My Math Forum Right Triangle Driving me mad

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 March 18th, 2015, 03:16 PM #1 Newbie   Joined: Mar 2015 From: fl Posts: 3 Thanks: 1 Right Triangle Driving me mad So I have a problem driving me crazy. There is a right triangle. Side B is given, it is 13.5. Side A and C are not given, nor are any angles besides the right angle. The only other information I am given is that side C is three times side A. So, if you multiplied side A by three, you would get side C, the hypotenuse. What formula do I use to solve this?? I drew a picture to help people understand. http://puu.sh/gG2Z3/ef4f7df2a7.jpg
 March 18th, 2015, 03:21 PM #2 Senior Member     Joined: Jul 2010 From: St. Augustine, FL., U.S.A.'s oldest city Posts: 12,184 Thanks: 481 Math Focus: Calculus/ODEs Use the Pythagorean theorem as follows: $\displaystyle A^2+B^2=(3A)^2$ $\displaystyle A^2+B^2=9A^2$ $\displaystyle 8A^2=B^2$ $\displaystyle A^2=\frac{B^2}{8}$ $\displaystyle A=\frac{B}{2\sqrt{2}}$ Since you know $B$, you now know $A$ and $C=3A$. Thanks from SilverOrange
 March 18th, 2015, 03:28 PM #3 Newbie   Joined: Mar 2015 From: fl Posts: 3 Thanks: 1 I don't understand it completely, could you explain it a bit more please? Where did the 8 come from in the third line, would I substitute 8 for the 13.5?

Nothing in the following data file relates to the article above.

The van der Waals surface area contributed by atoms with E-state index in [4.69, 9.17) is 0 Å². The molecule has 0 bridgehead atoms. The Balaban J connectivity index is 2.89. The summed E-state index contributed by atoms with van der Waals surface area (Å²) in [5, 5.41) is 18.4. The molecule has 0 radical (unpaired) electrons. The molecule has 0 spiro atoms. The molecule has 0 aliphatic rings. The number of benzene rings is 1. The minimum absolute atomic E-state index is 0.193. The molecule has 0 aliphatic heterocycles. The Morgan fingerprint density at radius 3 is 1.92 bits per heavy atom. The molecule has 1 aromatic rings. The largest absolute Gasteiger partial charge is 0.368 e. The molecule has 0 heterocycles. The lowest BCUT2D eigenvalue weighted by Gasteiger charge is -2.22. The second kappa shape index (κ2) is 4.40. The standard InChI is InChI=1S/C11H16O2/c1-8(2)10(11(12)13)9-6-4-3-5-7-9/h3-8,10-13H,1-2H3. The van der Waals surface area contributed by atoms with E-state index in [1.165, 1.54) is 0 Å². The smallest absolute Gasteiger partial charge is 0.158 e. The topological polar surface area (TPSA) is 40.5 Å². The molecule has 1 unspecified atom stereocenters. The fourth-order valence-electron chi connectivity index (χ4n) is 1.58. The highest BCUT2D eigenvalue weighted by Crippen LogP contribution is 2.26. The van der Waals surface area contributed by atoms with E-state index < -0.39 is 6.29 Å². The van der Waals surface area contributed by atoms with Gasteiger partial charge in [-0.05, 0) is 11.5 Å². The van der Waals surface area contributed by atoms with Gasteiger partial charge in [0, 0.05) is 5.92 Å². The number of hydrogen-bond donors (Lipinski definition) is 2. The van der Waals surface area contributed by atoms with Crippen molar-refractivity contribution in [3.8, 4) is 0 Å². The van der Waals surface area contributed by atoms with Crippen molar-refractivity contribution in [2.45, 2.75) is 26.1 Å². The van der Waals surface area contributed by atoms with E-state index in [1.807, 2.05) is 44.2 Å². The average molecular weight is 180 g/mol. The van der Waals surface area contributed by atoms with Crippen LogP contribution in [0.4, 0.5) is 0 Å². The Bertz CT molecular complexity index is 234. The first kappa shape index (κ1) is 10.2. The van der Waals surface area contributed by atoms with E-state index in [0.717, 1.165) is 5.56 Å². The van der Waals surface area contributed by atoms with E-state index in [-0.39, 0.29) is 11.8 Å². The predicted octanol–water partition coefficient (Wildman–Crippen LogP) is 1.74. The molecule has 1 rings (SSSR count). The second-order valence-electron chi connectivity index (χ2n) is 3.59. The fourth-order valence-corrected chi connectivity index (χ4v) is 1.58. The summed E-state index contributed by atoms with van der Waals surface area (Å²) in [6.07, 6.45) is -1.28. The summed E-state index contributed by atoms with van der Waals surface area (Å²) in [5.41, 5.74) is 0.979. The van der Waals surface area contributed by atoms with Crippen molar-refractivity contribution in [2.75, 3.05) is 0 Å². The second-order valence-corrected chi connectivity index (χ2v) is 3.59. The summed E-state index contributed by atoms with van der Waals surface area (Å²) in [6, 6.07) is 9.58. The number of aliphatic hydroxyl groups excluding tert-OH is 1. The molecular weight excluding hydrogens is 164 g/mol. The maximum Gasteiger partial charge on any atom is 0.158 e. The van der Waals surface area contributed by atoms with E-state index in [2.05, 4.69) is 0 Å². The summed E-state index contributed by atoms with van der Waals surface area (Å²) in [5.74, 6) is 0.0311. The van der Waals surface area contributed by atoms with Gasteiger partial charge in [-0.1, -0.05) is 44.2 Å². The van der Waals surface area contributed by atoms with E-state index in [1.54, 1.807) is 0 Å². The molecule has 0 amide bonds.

March 18th, 2015, 03:35 PM #4 Senior Member     Joined: Jul 2010 From: St. Augustine, FL., U.S.A.'s oldest city Posts: 12,184 Thanks: 481 Math Focus: Calculus/ODEs After squaring $3A$ in the right side, we have: $\displaystyle A^2+B^2=9A^2$ Now, subtract $A^2$ from both sides to get: $\displaystyle A^2-A^2+B^2=9A^2-A^2$ $\displaystyle B^2=8A^2$ Divide both sides by $8$: $\displaystyle \frac{B^2}{8}=\frac{8A^2}{8}$ $\displaystyle \frac{B^2}{8}=\frac{\cancel{8}A^2}{\cancel{8}}$ $\displaystyle \frac{B^2}{8}=A^2$ If $a=b$ then $b=a$ so reverse sides to put the variable for which we are solving on the left: $\displaystyle A^2=\frac{B^2}{8}$ Take the square root of both sides, and discard the negative root since all quantities represent measures of the sides of a triangle: $\displaystyle \sqrt{A^2}=\sqrt{\frac{B^2}{8}}$ $\displaystyle A=\frac{\sqrt{B^2}}{\sqrt{8}}$ $\displaystyle A=\frac{B}{\sqrt{2^2\cdot2}}$ $\displaystyle A=\frac{B}{\sqrt{2^2}\cdot\sqrt{2}}$ $\displaystyle A=\frac{B}{2\sqrt{2}}$ Now, to find $A$, plug in the value of $B$, and then to get $C$, multiply $A$ by $3$. Thanks from SilverOrange
 March 18th, 2015, 03:52 PM #5 Newbie   Joined: Mar 2015 From: fl Posts: 3 Thanks: 1 Oh ok, I get it! Thank you very much. It turns out the answer they put was wrong, haha. They said it was 4.6 when in fact it was 4.77... Thanks! Thanks from MarkFL

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